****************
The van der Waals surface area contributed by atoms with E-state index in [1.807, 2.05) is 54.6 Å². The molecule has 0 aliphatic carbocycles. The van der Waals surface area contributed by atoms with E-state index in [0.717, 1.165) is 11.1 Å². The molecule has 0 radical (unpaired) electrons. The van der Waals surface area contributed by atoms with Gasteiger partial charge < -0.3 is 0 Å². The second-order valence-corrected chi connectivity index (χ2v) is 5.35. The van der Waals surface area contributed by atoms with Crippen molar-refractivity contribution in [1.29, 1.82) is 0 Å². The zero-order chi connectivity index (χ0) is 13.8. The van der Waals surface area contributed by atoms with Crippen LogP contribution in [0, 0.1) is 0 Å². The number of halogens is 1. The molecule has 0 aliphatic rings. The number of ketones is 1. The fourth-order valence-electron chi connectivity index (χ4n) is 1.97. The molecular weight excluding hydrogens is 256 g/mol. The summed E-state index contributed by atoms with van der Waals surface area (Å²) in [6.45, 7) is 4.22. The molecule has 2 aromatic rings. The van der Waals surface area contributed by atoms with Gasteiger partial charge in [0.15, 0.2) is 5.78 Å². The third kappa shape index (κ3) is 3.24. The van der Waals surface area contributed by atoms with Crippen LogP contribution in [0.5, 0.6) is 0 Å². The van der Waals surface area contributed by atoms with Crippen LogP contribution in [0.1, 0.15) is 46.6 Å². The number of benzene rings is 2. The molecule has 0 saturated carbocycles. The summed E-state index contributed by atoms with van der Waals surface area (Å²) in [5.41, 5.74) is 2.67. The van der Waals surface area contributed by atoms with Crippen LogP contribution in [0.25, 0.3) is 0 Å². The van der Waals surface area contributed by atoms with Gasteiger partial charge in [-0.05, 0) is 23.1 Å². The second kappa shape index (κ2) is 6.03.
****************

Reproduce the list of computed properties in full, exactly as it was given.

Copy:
The van der Waals surface area contributed by atoms with E-state index in [1.807, 2.05) is 54.6 Å². The molecule has 0 aliphatic carbocycles. The van der Waals surface area contributed by atoms with E-state index in [0.717, 1.165) is 11.1 Å². The molecule has 0 radical (unpaired) electrons. The van der Waals surface area contributed by atoms with Gasteiger partial charge < -0.3 is 0 Å². The second-order valence-corrected chi connectivity index (χ2v) is 5.35. The van der Waals surface area contributed by atoms with Crippen molar-refractivity contribution in [1.29, 1.82) is 0 Å². The zero-order chi connectivity index (χ0) is 13.8. The van der Waals surface area contributed by atoms with Crippen LogP contribution in [0, 0.1) is 0 Å². The number of halogens is 1. The molecule has 0 aliphatic rings. The number of ketones is 1. The fourth-order valence-electron chi connectivity index (χ4n) is 1.97. The molecular weight excluding hydrogens is 256 g/mol. The summed E-state index contributed by atoms with van der Waals surface area (Å²) in [6.45, 7) is 4.22. The molecule has 2 aromatic rings. The van der Waals surface area contributed by atoms with Gasteiger partial charge in [0.15, 0.2) is 5.78 Å². The third kappa shape index (κ3) is 3.24. The van der Waals surface area contributed by atoms with Crippen LogP contribution in [0.5, 0.6) is 0 Å². The van der Waals surface area contributed by atoms with Crippen LogP contribution in [0.1, 0.15) is 46.6 Å². The number of benzene rings is 2. The molecule has 0 saturated carbocycles. The summed E-state index contributed by atoms with van der Waals surface area (Å²) in [5.41, 5.74) is 2.67. The van der Waals surface area contributed by atoms with Crippen LogP contribution in [0.25, 0.3) is 0 Å². The van der Waals surface area contributed by atoms with Gasteiger partial charge in [-0.05, 0) is 23.1 Å². The second kappa shape index (κ2) is 6.03.